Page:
It's happened to all of us: you apply to a show absolutely sure you will get in and wait excitedly for your acceptance email and then, KAH-KLUNK, a wait-list or rejection email lands in your inbox! OMG WTF, right?
Well, let's look at all the reasons that this could happen & then talk about how to deal with them constructively and to prevent them in the future!
Some Causes of Rejection:
1. Your application photos did not reflect your true awesome-ness.
I think this is the number one biggest reason why an applicant gets rejected. I am often shocked at how different some crafters' work is in person from the application photos they will send in. I was at a local store recently and saw the work of someone who applied to one of our shows in the past and didn't make it in. I was wandering around wailing "this is SO adorable!!" If her pictures had conveyed this level of adorable-ness, I would have swooned right there in the jury meeting & she would probably would have been accepted after I regained consciousness.
As an applicant you have to remember that all a show jury has to go on are the images you send them. You have to pimp your craft. You have to work it. You have to bring the awesome.
2. There were a lot of awesome applicants in your category.
Jewelry people, you know the pain of this more than anybody, but it applies to everybody. The fact is, we can't have a show that's too heavy on one category because it's a) boring for shoppers and b) not fair to the vendors in that category because they won't make money. So if we get a lot of applicants in in any one category we have to make really hard decisions. For instance, this year, some of my very favorite vendors didn't make it into the show, even though I fought tooth and nail for them at the jury, just because the competition was that fierce.
Seriously, this year we had over 160 applicants, which means that for every "yes" there were 2 "no"s.
There's not a lot you can do about this one, other than make sure your application shows a jury why they should pick you instead of someone similarly awesome.
So if you were a yes this year, you are a lucky, lucky dog. And if you are on the wait-list this year, you are also a pretty lucky dog, because there aren't a lot of you & we always end up pulling vendors from our wait list when someone inevitably cancels or can't make it.
3. You've sent the same application photos you always do.
Even if you've done a show before, never ever assume that means you will always get in!
I learned this the hard way last year when I got wait-listed for a show I have done many, many times. Looking back, I realize that I totally phoned in my application. And looking at that show's vendor list, I also saw that some pretty cool artists had beat me out for that spot. I won't make that mistake again this year!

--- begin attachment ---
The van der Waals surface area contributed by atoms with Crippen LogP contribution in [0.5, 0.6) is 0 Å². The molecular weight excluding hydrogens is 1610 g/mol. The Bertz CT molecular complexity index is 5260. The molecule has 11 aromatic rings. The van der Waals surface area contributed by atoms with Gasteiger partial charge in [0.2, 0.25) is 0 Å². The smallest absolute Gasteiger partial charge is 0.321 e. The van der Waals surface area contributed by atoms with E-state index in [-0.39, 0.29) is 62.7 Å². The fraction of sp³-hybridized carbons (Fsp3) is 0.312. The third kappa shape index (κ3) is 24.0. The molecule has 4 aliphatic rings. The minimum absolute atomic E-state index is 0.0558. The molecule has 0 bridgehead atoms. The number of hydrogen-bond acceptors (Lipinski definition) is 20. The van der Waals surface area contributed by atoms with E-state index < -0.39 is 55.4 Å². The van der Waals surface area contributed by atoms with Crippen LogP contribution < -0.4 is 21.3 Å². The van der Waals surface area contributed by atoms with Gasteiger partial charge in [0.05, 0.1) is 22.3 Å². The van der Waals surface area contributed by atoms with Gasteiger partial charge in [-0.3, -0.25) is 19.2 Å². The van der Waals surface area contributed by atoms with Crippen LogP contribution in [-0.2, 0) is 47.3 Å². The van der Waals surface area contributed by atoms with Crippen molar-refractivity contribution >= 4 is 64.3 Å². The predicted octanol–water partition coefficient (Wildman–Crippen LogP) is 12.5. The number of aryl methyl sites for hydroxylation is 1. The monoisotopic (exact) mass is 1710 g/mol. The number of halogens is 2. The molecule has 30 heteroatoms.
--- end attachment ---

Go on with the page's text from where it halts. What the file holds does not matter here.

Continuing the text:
Always make your application sparkle, even if you are a returning vendor. Don't rest on your laurels: you still have to work it! You still have to bring the awesome, because you never know who might have applied in your category who might really appeal to the show jury.
4. Your work hasn't changed since last year.
This is also a biggie. Show organizers want their shows to be fresh and exciting for shoppers and that means the vendors have to have fresh and exciting product! Now, obviously, I don't mean you should totally re-invent yourself every year just to get into shows, but you should always be evolving and offering new designs.
5. The scope or aesthetic of the show.
I know I have already heard from some Handmade Holiday vendors confused about not getting into Spring Bada-Bing. Now, we've already talked about never assuming your spot is secure from show to show, but you also need to take into account the scope of the show you're applying to. For instance, our Holiday show is a locals-only show, organized in part to showcase the local talent that might not always find a spot in a super-competitive national show like Spring Bada-Bing. That's right peeps, it's national, and that means a rough n' tough playing field. We have had vendors from as far away as Seattle, NYC, Detroit and Boston. (I know right? Wowsers!)
Now, how do you deal with rejection?
Well, I personally was rejected from no less than 5 shows last year (one of which I actually made it into this spring, yay!) and here are some things I did:
1. I ate of lot of chocolate and whined to my husband.
It's ok to feel bad! Rejection ain't fun. I know. Ice cream works for this too. And listening to whining should be added to marriage vows, for real. Whatta trooper.
2. I got back to work and designed some new stuff.
I took my sadly empty-of-craft-shows schedule as an opportunity to work on things I had been thinking about but never had the time to do. It was really rewarding & hopefully it will help me get into more shows in the future.
3. I totally redesigned my website to better reflect my work.
Nobody knows that you've made a bunch of new stuff unless you put it out there. Don't hide your awesome!
Here are some things I did NOT do:
1. Be snarky to any of the show organizers.
This is the number one way to never ever get into that show again. Don't do it. It's reeeeaally tempting, I know, when you're feeling shafted, but seriously don't do it. Eat the chocolate. Whine to your Significant Other. Make some new stuff.
2. Confuse "wait-list" with "rejected."
People, there is a big difference. Wait List means the show organizers like your work, but other factors (like the number of spaces, who else applied in your category, etc) meant you just didn't make the first round draft pick. If you get wait-listed for a show, keep your fingers crossed 'cause you might get in after all. And if you don't, re-tool your application and apply the next year.